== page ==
Lake George Ecology Lesson Plan: Eutrophication: The Aging of a Lake

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Students will learn about eutrophication and algal growth from experiments they do in the classroom.

Overview

  • Grade Level: 8-12
  • Subject: Science
  • Duration: Two 45-60 minute periods; one for set up and one for analysis, as well as brief observations and measurements over a two-week period.

Objectives:

  1. To teach students about the natural process of eutrophication.
  2. To explain the difference between eutrophic and oligotrophic bodies of water.
  3. To teach students about nonpoint source pollution, including erosion, fertilizer, salt, and sewage.
  4. To show students how nonpoint source pollutants can greatly increase the rate of eutrophication.
  5. To show students some basic methods used for determining a lake’s clarity.

Terms:

Eutrophic, oligotrophic, eutrophication, limpid, turbid, nonpoint source pollution, watershed, phosphorus, nitrogen, erosion, run-off, sewage, septic system, algae, algae bloom, Secchi disk.

Materials:

Eight two-liter plastic bottles with the tops cut off, phosphate-based dishwasher detergent, distilled water, tap water, lake water.

Background:

The acceleration of the eutrophication process by humans is one of the greatest threats to Lake George and other oligotrophic lakes. Eutrophication is the natural process by which a lake ages. In nature this process takes thousands or even millions of years. Slowly, erosion creates deltas at the base of the streams which feed a lake. As silt fills the lake its waters gradually change from oligotrophic (nutrient-poor) to eutrophic (nutrient-rich). The waters of oligotrophic lakes are usually very clear, while eutrophic lakes support much more algae growth. Eventually, this process turns a lake or pond into a wetland, which in turn becomes land.

Human activity can accelerate this process drastically. Erosion created by deforestation or construction can create deltas in months instead of centuries. When fertilizers from farms or lawns are washed into a body of water, they spur the growth of algae. Another prime source of nutrients for algae comes from sewage which carries dense concentrations of nitrogen and phosphorus when it spills into a lake. Increased algae growth can turn water cloudy, lower dissolved oxygen concentrations, and give water a foul taste and odor. During an intense algae bloom, the bacteria which feed on dead algae can lower dissolved oxygen levels so much that all the fish in the lake die.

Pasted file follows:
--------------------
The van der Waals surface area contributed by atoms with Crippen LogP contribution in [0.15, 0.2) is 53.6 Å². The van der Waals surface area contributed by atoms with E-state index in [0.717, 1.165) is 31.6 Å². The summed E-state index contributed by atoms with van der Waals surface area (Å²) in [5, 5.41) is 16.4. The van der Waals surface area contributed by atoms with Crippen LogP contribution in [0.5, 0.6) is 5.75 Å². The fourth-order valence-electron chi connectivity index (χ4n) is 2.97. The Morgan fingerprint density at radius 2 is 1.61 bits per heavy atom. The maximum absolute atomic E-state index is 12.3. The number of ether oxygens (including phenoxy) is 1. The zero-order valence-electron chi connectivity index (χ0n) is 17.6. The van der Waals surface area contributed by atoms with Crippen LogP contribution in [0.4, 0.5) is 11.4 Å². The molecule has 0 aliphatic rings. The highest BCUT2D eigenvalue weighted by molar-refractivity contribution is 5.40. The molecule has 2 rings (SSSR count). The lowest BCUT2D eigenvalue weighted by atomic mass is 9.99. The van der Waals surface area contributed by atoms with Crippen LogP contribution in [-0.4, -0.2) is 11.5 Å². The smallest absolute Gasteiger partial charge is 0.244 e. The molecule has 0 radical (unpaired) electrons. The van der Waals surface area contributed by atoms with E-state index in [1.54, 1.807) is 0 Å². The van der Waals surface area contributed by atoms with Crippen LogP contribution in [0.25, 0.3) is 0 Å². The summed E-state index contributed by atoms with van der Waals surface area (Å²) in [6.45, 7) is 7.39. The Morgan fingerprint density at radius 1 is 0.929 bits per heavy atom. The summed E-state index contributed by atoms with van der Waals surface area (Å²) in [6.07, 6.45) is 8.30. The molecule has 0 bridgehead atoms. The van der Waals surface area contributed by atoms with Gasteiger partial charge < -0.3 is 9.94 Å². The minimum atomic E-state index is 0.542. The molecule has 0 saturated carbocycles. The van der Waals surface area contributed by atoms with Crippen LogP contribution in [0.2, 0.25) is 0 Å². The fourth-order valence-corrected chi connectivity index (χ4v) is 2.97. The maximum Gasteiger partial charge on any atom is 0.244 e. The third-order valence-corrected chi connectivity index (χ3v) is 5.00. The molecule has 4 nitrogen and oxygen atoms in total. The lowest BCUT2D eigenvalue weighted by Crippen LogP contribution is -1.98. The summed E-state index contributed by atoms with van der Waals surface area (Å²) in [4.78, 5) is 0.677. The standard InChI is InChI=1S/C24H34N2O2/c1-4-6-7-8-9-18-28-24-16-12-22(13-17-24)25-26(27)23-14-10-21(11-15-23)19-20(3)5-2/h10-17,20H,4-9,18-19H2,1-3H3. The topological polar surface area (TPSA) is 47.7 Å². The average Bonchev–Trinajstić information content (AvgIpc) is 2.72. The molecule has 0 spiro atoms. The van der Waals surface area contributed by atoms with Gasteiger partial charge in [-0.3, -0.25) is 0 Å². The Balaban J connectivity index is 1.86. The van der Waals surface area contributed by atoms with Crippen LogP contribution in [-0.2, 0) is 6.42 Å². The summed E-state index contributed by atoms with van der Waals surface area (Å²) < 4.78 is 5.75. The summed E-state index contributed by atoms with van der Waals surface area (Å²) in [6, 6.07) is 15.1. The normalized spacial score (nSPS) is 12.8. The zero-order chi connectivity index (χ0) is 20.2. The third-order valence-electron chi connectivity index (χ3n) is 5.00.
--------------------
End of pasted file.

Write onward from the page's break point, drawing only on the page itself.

Lake George is generally classified as an oligotrophic lake. Although oligotrophic lakes contain less biomass than eutrophic lakes, they usually have a far greater diversity of species. This greater diversity creates a food web that is better able to adapt to changing circumstances. The clear water of oligotrophic lakes is better suited to recreational activities like swimming and boating.

Unfortunately, the oligotrophic status of Lake George is on the verge of changing. Because of the high amount of human activity around the lake, phosphorus levels in the South Basin have risen greatly. Each summer, scientists with the Darrin Freshwater Institute now measure levels of phosphorus that exceed 10 ppm in the South Basin. This increase in nutrient levels also exacerbates problems like the invasion of the aquatic weed Eurasian watermilfoil.

The purpose of this lab is to allow students to see how increased levels of nutrients directly affect the growth of algae. They will keep subjective notes on the affect of algae growth on water. They will compare algae growth at different levels of nutrient-loading. At the end of the project, they will have seen the dramatic deterioration in water quality that can result from non-point source pollution.

Procedure:

  1. Prepare the bottles: Cut the tops from eight two-liter bottles. Fill one bottle with distilled water, one bottle with tap water, and six bottles with lake water.
  2. Add phosphates to five of the six bottles filled with lake water by adding the high-phosphate dishwasher detergent. Add 1g, 2g, 5g, 10g, and 50g. Label the bottles clearly, and mix well. Leave one bottle of lake water as the control.
  3. Inoculate the bottles of distilled and tap water with algae by adding 100ml of water from Lake George.
  4. Place the bottles together in a warm place that receives plenty of sunlight.
  5. Observations: Appoint one-two students to record observations for each day on the Observation Chart. Students should record any subjective observations they have about the flasks. Things to look for include: overall appearance, turbidity, color, sediments, and odor.
  6. Keep the water levels constant from day to day by adding enough water to replace the loss from evaporation. Unless your water is heavily chlorinated, tap water will do.
  7. Class discussion: At the end of two weeks, gather the class and discuss the results. What was the relationship between nutrients and algae growth? What did the algae do to the quality of the water? What would be the best way to keep algae from growing in Lake George? Be sure to bring up the subject of non-point source pollution. How can it be prevented?

Options:

  1. Teachers might elect to have students measure algae concentrations by preparing microscopic slides then counting the number of algae found in a microscopic field. This data could then be recorded and charted on a graph.
  2. A bottle can be prepared identically to one of the others, but then placed in a dark area to produce the effect of no sunlight on algae growth.
  3. Measurements of dissolved oxygen could be taken from the samples, then plotted on a graph.
  4. Allow the experiment to go on longer… 4 weeks, 8 weeks, all year.

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